Canadian Whisky News ~ “Canadian Whisky Awards Banquet, Taxes, and My Book Tour” – Canadian Whisky News

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Mark Your Calendars

8th Annual 

Canadian Whisky Awards Banquet

Thursday, January 18, 2018

Hotel Grand Pacific

Victoria, British Columbia

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It’s that time of year again. Join your hosts, Heather Leary and I in Victoria B.C. to celebrate the best Canadian whiskies in the world. We would love to have you with us as we announce the top winning whiskies of the year. Tickets for the gala banquet and awards presentation may be purchased for $65 from James Burrough at the Hotel Grand Pacific. Your ticket includes music, entertainment, a gala awards ceremony and a full hot and cold buffet.

Reach James by e-mail at

jburrough@hotelgrandpacific.com

The Canadian Whisky Awards help keep the world talking about the very best Canadian whiskies.

Winners will be announced at the ceremony and through major press across Canada and the U.S.

We hope to see you in Victoria.

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CTV Montreal’s Mutsumi Takahashi talks Canadian whisky.

Warm Welcome for Canadian Whisky

Second edition 

A whirlwind tour from Montreal to Vancouver to promote the second edition of Canadian whisky: The New Portable Expert made no fewer than 44 stops. Strong attendance at tastings, dinners, media events, a non-fiction literature festival, book stores and book signings confirm what we already know: Canadian whisky is having its moment.

Massive thanks to the whisky brands that made sure we had plenty to pour and talk about at each stop, to all who came out to chat and sip, and to Penguin Random House for ensuring every detail was taken care of.

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Redblacks star Henry Burris quarterbacks a CTV session about Canadian whisky.

Escalator Tax Encourages Bootlegging

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Anecdotal evidence suggests moonshine is making a a comeback in Canada. And it’s not the fun and often tasty white spirit some of Canada’s microdistillers are bottling to help keep the cashflow positive.

My experiences this year point to more and more off-the-grid distillers converting potatoes, apples, even deer feed into alcohol which they share with friends and sell surreptitiously. It’s profitable, and becoming more so as taxes drive the price of legally made spirits ever higher.

In my travels across Canada this fall I have been offered boot-leg spirit in four provinces. Occasional encounters in the past have become a deluge this year.

While I agree that as a luxury, alcoholic beverages should contribute more to the treasury than necessities, research shows that alcohol consumption is not “elastic.” As prices go up, consumption does not decrease, people just seek less expensive alcohol.

This unintended outcome is something legislators should keep in mind when determining how much to tax alcohol. Declining legal sales should not warm the hearts of health authorities or anti-alcohol advocates. They just as likely mean that more people are turning to illegal and unregulated sources. This not only reduces tax revenues, but puts people’s health at risk.

Automatic tax increases are not like automatic pay raises. At some point people are going to find ways to stop paying them.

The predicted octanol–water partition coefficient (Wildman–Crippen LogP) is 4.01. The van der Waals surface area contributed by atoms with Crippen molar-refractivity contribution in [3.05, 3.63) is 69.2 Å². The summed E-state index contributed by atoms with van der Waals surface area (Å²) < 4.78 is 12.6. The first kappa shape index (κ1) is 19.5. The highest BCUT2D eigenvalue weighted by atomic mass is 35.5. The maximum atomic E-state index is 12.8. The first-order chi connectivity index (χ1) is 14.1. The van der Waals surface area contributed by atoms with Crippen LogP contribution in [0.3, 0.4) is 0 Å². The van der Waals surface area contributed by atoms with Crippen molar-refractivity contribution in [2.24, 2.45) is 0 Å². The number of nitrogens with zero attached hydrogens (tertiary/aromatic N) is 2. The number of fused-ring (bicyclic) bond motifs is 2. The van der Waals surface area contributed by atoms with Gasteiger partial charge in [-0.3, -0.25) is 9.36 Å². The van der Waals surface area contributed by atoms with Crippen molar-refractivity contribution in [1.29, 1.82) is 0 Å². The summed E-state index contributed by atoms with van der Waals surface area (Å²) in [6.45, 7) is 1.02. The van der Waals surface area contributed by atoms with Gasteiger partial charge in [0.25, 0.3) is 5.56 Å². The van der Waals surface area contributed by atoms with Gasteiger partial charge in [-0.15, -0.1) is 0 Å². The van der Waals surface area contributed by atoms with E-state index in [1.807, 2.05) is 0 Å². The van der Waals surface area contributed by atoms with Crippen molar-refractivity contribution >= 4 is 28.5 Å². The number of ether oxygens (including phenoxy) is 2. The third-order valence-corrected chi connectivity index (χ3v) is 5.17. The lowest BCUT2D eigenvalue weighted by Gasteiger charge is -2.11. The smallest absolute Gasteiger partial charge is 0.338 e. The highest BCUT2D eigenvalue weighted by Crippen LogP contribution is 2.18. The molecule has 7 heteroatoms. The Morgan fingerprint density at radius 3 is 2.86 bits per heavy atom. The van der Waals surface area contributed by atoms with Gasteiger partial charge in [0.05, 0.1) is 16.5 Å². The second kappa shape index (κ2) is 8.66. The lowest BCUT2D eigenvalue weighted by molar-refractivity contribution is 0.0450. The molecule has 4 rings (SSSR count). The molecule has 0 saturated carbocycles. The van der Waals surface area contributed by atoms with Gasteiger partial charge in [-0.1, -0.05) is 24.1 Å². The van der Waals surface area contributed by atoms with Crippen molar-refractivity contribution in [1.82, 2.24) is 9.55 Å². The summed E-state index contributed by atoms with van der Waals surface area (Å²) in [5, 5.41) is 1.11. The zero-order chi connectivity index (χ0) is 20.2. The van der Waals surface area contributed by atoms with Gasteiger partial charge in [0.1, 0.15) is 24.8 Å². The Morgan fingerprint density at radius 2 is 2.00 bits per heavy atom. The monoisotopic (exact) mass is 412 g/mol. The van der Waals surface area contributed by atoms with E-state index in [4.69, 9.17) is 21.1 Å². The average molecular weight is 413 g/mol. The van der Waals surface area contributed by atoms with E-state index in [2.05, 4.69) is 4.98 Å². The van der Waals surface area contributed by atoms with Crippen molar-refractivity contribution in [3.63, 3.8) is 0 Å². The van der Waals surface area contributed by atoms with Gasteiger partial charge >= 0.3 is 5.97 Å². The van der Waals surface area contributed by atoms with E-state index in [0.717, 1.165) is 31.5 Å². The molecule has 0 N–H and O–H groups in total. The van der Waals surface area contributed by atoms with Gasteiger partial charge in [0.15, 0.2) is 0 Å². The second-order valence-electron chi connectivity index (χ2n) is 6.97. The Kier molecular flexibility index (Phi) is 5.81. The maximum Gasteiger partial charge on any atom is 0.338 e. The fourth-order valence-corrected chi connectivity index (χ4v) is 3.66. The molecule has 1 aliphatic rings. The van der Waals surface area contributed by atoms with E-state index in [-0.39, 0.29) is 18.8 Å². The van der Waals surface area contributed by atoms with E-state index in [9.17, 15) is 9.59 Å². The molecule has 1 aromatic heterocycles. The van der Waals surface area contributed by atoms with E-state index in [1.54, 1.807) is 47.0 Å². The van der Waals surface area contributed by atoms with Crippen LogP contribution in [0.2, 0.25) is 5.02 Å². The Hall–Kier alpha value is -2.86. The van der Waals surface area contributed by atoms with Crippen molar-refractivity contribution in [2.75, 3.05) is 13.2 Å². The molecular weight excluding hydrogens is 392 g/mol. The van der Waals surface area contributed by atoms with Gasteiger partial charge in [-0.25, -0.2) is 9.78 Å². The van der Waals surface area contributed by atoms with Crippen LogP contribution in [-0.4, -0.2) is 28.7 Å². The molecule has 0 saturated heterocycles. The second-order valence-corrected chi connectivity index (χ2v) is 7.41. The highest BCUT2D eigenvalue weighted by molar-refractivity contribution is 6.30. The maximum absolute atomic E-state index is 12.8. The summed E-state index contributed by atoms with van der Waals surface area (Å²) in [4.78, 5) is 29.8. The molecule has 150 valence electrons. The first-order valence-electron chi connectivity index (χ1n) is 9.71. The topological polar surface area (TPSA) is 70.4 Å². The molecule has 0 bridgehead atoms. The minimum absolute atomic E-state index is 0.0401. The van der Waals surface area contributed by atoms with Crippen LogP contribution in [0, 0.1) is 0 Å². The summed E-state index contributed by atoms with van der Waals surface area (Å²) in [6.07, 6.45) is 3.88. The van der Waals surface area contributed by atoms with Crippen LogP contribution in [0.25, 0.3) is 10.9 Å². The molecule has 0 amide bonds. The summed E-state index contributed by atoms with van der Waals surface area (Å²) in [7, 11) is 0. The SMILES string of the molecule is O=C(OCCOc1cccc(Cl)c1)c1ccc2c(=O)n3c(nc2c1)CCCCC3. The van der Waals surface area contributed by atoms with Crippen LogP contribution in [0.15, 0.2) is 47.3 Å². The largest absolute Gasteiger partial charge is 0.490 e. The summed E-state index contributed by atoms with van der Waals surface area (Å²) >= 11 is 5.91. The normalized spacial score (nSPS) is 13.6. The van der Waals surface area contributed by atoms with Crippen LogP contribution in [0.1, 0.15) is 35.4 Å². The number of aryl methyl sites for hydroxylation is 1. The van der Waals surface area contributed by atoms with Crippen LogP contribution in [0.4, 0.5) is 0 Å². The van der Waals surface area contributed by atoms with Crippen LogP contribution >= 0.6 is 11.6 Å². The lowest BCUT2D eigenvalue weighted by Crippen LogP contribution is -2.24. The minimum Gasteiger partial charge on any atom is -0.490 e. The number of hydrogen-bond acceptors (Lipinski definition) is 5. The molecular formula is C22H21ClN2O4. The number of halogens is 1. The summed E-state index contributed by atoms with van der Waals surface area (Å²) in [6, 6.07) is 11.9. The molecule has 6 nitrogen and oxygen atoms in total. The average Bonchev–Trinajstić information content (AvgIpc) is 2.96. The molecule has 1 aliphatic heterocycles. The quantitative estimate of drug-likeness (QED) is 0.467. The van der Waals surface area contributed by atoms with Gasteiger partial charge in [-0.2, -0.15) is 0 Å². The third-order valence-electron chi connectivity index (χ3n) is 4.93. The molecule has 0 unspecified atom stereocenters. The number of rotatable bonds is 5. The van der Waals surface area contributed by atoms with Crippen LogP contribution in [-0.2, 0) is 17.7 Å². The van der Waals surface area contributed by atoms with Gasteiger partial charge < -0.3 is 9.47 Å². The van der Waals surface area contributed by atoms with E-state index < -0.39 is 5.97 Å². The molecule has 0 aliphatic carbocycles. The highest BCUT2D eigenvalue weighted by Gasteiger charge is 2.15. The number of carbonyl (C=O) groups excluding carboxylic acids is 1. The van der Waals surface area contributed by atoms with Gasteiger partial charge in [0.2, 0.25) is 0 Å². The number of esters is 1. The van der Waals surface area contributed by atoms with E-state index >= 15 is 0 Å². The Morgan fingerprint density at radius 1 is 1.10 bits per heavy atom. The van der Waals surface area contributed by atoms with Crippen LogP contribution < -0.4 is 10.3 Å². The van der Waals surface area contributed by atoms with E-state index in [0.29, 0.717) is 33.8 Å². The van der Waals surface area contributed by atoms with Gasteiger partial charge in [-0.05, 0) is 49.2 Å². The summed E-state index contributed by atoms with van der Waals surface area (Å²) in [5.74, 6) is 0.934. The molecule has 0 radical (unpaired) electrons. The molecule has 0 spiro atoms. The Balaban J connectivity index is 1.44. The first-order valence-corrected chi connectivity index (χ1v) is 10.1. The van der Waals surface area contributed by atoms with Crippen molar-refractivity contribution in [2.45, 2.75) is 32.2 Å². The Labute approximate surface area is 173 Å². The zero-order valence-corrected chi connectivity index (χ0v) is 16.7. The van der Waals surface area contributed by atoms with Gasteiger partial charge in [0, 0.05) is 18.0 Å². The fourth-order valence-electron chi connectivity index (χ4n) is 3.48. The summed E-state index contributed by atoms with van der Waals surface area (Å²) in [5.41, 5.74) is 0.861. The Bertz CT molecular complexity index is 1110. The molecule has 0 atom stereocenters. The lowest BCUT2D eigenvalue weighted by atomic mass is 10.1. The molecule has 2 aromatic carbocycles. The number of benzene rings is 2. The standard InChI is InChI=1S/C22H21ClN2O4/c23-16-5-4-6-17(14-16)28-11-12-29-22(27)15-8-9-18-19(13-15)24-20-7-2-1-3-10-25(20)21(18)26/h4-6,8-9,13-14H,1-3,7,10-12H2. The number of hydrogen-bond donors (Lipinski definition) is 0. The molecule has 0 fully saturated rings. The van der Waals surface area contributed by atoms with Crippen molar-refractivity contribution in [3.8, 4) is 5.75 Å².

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Strong range of fall releases

Canadian whisky has been attracting a lot of notice this year with Canada 150 special releases. While the scrumptiously flavourful Canadian Club 40 year old and the Northern Border Collection Rare Releases got most of the attention, there have been some stellar new whiskies from other producers as well.

Forty Creek Heritage, the latest in Forty Creek’s tradition of special fall releases is a dazzling throwback to the long-lost and much-lamented Forty Creek Three Grain. It’s rich silky texture brings a broad and carefully balanced range of fruits, flowers, nuts & grains and barrel notes to the long and lusty palate. A must have.

For Crown Royal lovers in Ontario (and collectors around the globe) the world’s best selling Canadian whisky has a special new bottling called Blender’s Select. Well worth a trip to the LCBO, or of you live outside the province, a road trip.

Sour mash just leaps out of the bottle when you open another Ontario exclusive – Collingwood Double Barreled. Breaking the Canadian whisky mould, Double Barreled is made using a typical bourbon mash bill, with all the grains blended and then fermented together. It takes Canadian whisky flavours in a welcome new direction.  Highly recommended.

Wiser’s brilliant master blender, Dr. Don Livermore continues to stand Canadian whisky on its ear with his latest, Wiser’s 15. According to Dr. Don, this whisky reminds him of Wiser’s Deluxe 10 year old, another whisky we’ve long wanted to see revived. Good work, Doc!

And Canada’s microdistillers have joined the ranks of noteworthy new releases with Lohin McKinnon’s Wine Barrel Finished Single Malt, distilled and matured in Vancouver. Add to this Shelter Point Double Barreled Single Malt whisky and it has been a fall of spectacular new Canadian whiskies.

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And speaking of whisky books…

The updated Canadian Whisky: The New Portable Expert is now in stores and with on-line sellers. This new, updated edition includes a visitor’s map showing every whisky distillery in Canada (over 40  of them!), over 100 new tasting notes with a birdwatchers’ checklist so you can tick them off as you sample them, coverage of Canada’s burgeoning microdistillery sector, new chapters on whisky flavours and how to taste them, and numerous updates throughout.

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